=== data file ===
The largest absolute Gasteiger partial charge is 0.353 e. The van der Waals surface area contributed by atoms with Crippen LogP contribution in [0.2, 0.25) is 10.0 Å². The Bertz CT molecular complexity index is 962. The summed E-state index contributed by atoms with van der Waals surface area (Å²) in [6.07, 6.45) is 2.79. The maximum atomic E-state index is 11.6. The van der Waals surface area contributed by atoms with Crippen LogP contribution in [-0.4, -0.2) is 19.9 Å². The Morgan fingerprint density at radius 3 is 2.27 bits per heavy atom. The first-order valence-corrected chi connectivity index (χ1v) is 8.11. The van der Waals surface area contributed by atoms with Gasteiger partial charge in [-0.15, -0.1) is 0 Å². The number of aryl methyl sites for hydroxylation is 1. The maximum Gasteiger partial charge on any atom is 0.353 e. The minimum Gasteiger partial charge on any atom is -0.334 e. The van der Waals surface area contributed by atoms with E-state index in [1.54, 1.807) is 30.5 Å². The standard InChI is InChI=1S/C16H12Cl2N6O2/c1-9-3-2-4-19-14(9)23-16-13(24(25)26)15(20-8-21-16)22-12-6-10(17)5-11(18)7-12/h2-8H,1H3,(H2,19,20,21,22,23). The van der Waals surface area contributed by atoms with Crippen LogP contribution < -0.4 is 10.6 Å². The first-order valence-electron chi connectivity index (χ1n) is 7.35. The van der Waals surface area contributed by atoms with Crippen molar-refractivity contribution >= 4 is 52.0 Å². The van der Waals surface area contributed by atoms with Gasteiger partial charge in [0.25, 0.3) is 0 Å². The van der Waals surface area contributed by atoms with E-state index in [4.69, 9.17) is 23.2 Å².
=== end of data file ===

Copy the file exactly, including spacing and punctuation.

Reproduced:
The largest absolute Gasteiger partial charge is 0.353 e. The van der Waals surface area contributed by atoms with Crippen LogP contribution in [0.2, 0.25) is 10.0 Å². The Bertz CT molecular complexity index is 962. The summed E-state index contributed by atoms with van der Waals surface area (Å²) in [6.07, 6.45) is 2.79. The maximum atomic E-state index is 11.6. The van der Waals surface area contributed by atoms with Crippen LogP contribution in [-0.4, -0.2) is 19.9 Å². The Morgan fingerprint density at radius 3 is 2.27 bits per heavy atom. The first-order valence-corrected chi connectivity index (χ1v) is 8.11. The van der Waals surface area contributed by atoms with Gasteiger partial charge in [-0.15, -0.1) is 0 Å². The number of aryl methyl sites for hydroxylation is 1. The maximum Gasteiger partial charge on any atom is 0.353 e. The minimum Gasteiger partial charge on any atom is -0.334 e. The van der Waals surface area contributed by atoms with E-state index in [1.54, 1.807) is 30.5 Å². The standard InChI is InChI=1S/C16H12Cl2N6O2/c1-9-3-2-4-19-14(9)23-16-13(24(25)26)15(20-8-21-16)22-12-6-10(17)5-11(18)7-12/h2-8H,1H3,(H2,19,20,21,22,23). The van der Waals surface area contributed by atoms with Crippen LogP contribution < -0.4 is 10.6 Å². The first-order valence-electron chi connectivity index (χ1n) is 7.35. The van der Waals surface area contributed by atoms with Crippen molar-refractivity contribution >= 4 is 52.0 Å². The van der Waals surface area contributed by atoms with Gasteiger partial charge in [0.25, 0.3) is 0 Å². The van der Waals surface area contributed by atoms with E-state index in [4.69, 9.17) is 23.2 Å².